The emphasis in the exhibition on the living context of the mosaics (combined with the reconstruction of an entire triclinium at the center of the exhibition) results in a real advance in our understanding of the families who once ruled Antioch. When first discovered, the mosaics of Daphne and similar sites were treated exclusively as “paintings in stone.” They were hauled out of the earth with little attention to the walls and doorways that had framed them. The mosaics were then divided up and sent throughout the world like pretty postcards. In 1932, when a mosaic in five parts with twelve panels was discovered, Elderkin wrote to Morey:

I hope that this will prove something that can be removed and possibly divided up for the benefit of the subscribing museums; but I have to rely on your judgement and tact in presenting the idea to M. Seyrig [the French director of the Syrian Department of Antiquities].

To take one instance: the panel that had flanked the Worcester Hunt, a splendid late Roman piece which grips the attention of any visitor to the exhibition, is known as the Honolulu Hunt. Transported to the middle of the Pacific, it appears only as a photograph in the catalog, where it is reunited, through photomontage, to the mosaic complex to which it had originally belonged.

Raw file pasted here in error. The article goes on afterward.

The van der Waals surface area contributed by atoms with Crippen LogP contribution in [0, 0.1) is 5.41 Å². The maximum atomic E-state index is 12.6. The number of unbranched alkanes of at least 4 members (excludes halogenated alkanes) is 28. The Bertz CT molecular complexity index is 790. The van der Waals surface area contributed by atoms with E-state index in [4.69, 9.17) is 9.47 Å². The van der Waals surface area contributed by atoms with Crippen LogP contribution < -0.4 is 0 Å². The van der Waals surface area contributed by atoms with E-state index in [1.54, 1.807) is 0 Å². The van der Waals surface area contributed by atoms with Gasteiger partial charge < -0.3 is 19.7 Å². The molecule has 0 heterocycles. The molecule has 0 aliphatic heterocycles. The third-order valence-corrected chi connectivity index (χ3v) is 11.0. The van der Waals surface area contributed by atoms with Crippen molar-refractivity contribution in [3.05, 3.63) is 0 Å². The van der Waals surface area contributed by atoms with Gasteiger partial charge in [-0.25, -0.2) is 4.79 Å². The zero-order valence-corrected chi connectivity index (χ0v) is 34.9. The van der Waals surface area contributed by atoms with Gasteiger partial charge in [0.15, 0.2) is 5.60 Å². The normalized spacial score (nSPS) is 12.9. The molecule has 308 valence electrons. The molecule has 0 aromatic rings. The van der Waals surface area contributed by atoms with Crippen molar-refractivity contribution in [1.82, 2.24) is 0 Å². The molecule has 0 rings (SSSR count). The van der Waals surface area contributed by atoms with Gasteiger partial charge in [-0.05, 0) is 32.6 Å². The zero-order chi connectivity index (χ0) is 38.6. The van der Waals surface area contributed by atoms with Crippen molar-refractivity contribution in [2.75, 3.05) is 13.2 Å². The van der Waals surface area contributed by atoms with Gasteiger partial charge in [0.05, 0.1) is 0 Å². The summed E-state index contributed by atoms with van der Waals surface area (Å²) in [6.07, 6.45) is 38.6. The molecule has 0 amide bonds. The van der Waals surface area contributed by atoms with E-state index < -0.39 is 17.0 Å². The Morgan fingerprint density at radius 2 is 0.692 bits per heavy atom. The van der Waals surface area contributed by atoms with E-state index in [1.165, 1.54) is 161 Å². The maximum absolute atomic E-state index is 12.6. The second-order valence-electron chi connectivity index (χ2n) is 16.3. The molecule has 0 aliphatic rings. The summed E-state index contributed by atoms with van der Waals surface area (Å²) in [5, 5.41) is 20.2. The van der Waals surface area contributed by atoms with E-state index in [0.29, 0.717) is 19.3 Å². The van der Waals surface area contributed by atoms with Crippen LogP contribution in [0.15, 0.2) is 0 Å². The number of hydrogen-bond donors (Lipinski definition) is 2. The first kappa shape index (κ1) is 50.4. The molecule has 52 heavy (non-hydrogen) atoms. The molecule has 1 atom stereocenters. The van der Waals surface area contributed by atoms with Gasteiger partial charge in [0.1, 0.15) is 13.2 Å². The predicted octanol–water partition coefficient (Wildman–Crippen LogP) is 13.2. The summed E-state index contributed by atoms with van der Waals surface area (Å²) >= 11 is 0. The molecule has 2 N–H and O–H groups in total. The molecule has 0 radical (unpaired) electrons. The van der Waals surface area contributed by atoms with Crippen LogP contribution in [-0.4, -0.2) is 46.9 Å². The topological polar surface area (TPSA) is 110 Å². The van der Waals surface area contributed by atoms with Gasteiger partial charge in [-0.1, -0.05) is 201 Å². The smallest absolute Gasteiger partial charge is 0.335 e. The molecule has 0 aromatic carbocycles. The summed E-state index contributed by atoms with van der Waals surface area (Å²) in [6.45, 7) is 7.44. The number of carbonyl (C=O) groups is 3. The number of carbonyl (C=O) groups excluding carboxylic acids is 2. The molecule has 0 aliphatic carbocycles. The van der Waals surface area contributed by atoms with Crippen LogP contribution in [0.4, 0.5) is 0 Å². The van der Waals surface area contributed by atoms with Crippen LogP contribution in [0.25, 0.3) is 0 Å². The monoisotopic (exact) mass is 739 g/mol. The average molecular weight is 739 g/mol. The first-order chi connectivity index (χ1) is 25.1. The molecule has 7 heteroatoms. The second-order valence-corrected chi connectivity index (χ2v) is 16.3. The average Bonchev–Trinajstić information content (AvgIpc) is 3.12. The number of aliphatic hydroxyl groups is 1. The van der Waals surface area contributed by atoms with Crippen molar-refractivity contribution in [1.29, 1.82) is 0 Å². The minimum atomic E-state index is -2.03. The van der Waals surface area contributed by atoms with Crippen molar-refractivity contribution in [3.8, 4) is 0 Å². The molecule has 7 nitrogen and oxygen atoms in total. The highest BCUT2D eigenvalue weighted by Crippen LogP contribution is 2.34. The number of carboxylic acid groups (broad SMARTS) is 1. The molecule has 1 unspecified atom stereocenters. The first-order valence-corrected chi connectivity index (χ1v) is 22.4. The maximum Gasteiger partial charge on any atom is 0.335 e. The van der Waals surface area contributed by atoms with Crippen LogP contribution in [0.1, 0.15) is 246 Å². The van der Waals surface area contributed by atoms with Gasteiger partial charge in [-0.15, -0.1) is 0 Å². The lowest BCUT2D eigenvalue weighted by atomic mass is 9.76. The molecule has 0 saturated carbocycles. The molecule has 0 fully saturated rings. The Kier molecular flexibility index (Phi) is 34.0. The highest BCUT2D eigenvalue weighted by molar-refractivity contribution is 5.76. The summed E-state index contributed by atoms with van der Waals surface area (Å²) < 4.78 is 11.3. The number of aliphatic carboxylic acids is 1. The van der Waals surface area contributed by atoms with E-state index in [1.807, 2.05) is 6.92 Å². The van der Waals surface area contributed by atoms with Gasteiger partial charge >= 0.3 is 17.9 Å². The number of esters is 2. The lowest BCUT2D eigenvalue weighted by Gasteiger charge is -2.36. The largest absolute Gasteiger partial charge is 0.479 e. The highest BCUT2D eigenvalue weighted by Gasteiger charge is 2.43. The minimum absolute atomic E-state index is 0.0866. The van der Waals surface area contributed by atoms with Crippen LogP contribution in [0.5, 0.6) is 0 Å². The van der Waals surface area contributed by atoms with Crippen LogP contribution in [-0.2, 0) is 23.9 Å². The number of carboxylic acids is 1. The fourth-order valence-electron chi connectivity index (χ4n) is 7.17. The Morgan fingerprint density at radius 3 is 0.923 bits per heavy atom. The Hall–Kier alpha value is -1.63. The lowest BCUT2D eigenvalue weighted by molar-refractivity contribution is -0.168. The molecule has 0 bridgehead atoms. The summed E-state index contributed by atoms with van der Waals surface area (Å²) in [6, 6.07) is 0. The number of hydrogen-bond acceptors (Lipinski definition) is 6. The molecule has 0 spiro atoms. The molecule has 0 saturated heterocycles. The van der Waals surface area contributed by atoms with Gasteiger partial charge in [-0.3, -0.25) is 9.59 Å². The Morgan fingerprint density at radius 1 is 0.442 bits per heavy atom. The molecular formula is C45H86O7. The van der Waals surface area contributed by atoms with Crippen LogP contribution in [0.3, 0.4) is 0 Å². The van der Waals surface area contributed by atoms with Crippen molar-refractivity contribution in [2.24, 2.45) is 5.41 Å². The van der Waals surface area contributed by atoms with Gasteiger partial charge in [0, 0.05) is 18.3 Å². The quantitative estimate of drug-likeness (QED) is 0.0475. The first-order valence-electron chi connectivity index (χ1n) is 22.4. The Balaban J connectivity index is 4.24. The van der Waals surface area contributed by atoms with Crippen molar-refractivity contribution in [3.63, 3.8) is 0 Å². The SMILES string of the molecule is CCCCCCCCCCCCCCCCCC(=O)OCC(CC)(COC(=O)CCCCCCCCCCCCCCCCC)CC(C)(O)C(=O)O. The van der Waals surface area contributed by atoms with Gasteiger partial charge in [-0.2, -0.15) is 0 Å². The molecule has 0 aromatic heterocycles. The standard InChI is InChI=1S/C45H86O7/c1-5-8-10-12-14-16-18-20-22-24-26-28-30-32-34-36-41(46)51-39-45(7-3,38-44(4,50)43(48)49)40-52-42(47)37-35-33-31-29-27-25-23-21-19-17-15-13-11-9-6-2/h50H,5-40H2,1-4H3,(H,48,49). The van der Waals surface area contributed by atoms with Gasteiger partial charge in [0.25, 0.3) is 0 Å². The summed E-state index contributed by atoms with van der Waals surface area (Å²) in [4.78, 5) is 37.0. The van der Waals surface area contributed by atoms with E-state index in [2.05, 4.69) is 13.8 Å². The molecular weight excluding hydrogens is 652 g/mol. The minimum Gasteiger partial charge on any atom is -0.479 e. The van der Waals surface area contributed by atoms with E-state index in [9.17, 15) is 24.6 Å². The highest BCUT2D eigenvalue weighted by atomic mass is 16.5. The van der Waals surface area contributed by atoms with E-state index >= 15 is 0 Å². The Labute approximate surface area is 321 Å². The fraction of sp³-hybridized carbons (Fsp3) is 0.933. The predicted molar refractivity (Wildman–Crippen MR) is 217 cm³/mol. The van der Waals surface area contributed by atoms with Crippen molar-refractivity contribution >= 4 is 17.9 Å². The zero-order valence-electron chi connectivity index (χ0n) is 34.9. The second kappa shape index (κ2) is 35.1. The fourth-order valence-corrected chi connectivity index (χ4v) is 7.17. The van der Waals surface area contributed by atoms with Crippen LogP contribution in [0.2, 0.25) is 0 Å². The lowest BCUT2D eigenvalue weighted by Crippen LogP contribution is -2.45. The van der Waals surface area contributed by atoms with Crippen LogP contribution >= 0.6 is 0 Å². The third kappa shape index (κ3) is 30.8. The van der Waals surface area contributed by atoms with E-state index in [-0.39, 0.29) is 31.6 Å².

Such lighthearted dispersal of “paintings in stone” to the four corners of the globe seemed quite acceptable in the late 1930s. It was not, however, a practice calculated to help interested people make their way back to a lost city. The principal intention of Christine Kondoleon, the organizer of this exhibition, was to reverse this process for a moment—to gather together a few, at least, of the dispersed fragments of ancient Antioch. She has succeeded as well as the limitations of such a project permit. The material thus reunited comes almost exclusively from American museums. Not all of it is specific to Antioch. Rather, it is deliberately gathered from all over the ancient world, bringing together stuccos of elegant little rams from the Iranian plateau, funerary reliefs of heavily bejeweled ladies from Palmyra, genre scenes from Italy, tableware from all over the eastern Mediterranean, and, of course, many objects traditionally associated with Syria. They are skillfully arranged to provide a visual commentary on what remains inevitably (given the near-total disappearance of the center of ancient Antioch and the serendipitous nature of the rediscovery of the mosaics of its suburban villas) a modest core of objects that can be certainly ascribed to Antioch itself. Only occasionally, in the gallery devoted to analogues, many of them of somewhat fuzzy provenance, do we come up against a vivid flash of truly “local” material. Not surprisingly, it is the evidence of the poor man’s art of sorcery (found in situ in wells and in the hippodrome, and skillfully expounded in a catalog essay by Florent Heintz) that speaks most clearly of a precise time and place. Spells carefully inscribed on strips of lead, which were then rolled up and “posted” to the demons, express the wish that the greengrocer Babylas might “sink like lead”; they pray that Hekate and her demons might “bind, lay waste, and overturn” thirty-six named horses of the chariot-racing faction of the Blues.